Every uptick on the Dow drives me nuts--why the hell am i going to enter a market as an investor when P/E is at something like 15? Is it even sane to sock away 401k money when my employer runs conflict checks and restricts the portfolio to some busted-ass overpriced mutual funds?

bear cave said...

that previous post isn't me trying to weasel advice, it's me freaking out from the crazy pills the bubbleheads keep putting in the water.

Anonymous said...

Nice article, Dr.

But your site is getting a little overgrown with ads and cookies. My browser blocked 120 cookie attempts.

Anonymous said...

I just got a new site through real estate website design they told me it takes time to gain rankings or even be listed on the search engines. Is that true? Please advise.

Dr Housing Bubble said...


Completely new design to site. No more pop ups and quicker loading time. I've adjusted the site to many readers suggestions and comments (thank you all for the solid comments). Look forward to reading new insightful articles and here's to a solid 2007!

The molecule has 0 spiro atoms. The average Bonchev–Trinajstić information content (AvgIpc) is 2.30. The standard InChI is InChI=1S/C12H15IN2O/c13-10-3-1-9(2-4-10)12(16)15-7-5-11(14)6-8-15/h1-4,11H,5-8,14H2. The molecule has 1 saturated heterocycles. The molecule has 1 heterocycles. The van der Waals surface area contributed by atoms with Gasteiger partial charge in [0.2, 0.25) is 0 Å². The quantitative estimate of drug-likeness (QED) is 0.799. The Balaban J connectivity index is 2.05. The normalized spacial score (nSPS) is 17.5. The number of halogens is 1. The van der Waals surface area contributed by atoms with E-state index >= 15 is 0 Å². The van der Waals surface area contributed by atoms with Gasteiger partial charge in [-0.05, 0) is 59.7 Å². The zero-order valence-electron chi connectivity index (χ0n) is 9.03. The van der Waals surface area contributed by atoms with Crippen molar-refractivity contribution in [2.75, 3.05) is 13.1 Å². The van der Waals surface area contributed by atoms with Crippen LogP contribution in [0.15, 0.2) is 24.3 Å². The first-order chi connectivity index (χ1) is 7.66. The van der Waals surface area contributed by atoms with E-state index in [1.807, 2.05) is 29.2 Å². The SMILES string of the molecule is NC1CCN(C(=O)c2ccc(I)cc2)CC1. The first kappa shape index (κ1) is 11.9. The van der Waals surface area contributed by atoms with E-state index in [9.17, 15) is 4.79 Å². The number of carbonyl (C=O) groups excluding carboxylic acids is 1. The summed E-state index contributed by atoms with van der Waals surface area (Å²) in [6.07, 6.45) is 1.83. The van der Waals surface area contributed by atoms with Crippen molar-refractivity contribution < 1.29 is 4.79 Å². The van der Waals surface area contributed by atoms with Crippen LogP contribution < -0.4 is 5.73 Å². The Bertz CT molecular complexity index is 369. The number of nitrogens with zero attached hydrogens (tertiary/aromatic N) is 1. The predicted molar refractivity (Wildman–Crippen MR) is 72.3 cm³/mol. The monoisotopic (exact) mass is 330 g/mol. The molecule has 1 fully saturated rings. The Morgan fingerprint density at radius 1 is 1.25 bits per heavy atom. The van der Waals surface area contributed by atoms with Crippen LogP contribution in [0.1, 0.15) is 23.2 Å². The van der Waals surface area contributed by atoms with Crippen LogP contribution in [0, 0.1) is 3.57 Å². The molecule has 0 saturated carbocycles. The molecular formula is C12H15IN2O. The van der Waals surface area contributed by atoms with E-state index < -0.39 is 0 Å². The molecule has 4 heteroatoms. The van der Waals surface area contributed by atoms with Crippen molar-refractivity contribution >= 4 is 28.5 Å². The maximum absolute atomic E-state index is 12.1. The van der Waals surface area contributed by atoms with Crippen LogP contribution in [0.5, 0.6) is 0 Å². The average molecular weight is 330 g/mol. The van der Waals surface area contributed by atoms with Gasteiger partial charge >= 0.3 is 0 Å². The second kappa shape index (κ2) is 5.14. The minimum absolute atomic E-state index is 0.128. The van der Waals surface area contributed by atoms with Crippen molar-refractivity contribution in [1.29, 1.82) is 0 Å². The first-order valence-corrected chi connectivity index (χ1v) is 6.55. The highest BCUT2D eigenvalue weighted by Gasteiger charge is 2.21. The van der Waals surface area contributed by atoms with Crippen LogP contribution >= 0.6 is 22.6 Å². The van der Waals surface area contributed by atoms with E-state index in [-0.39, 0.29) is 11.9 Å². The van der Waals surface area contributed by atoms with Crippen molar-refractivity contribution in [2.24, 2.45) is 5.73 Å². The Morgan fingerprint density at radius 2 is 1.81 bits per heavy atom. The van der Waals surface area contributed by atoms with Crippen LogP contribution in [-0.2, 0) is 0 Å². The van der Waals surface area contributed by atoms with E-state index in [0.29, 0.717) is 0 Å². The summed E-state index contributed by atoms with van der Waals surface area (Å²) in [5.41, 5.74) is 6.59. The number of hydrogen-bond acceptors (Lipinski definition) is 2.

Dr. Housing Bubble

Anonymous said...

The builders in Burbank seem oblivious to what is happening. However, the buyers seems just as oblivious.

New TH's next door just went on the market maybe 3 weeks ago for $659K. 4 units all 3bd, 2bth 1,500sq ft range. 1 front unit slightly bigger with balconies for $700k+. $275 per month HOAs for trash and building - no pool, spa, elevators, etc. According to the RE agent 3 of the 5 have sold, including the most expensive front unit.

My block is mostly multi-family units, but until a year ago most of them were duplexes or triplexes. Currently on my block there are 3 new condo/TH units being built, the one that just finished and one that was being surveyed today.

One block down there are another 3 or 4 currently being built. The lots are large enough to turn the remaining single family homes into multi-family units. And apparently it makes sense to even rebuild on the existing multi units lots. And all the new ones are starting at over $550k plus HOAs.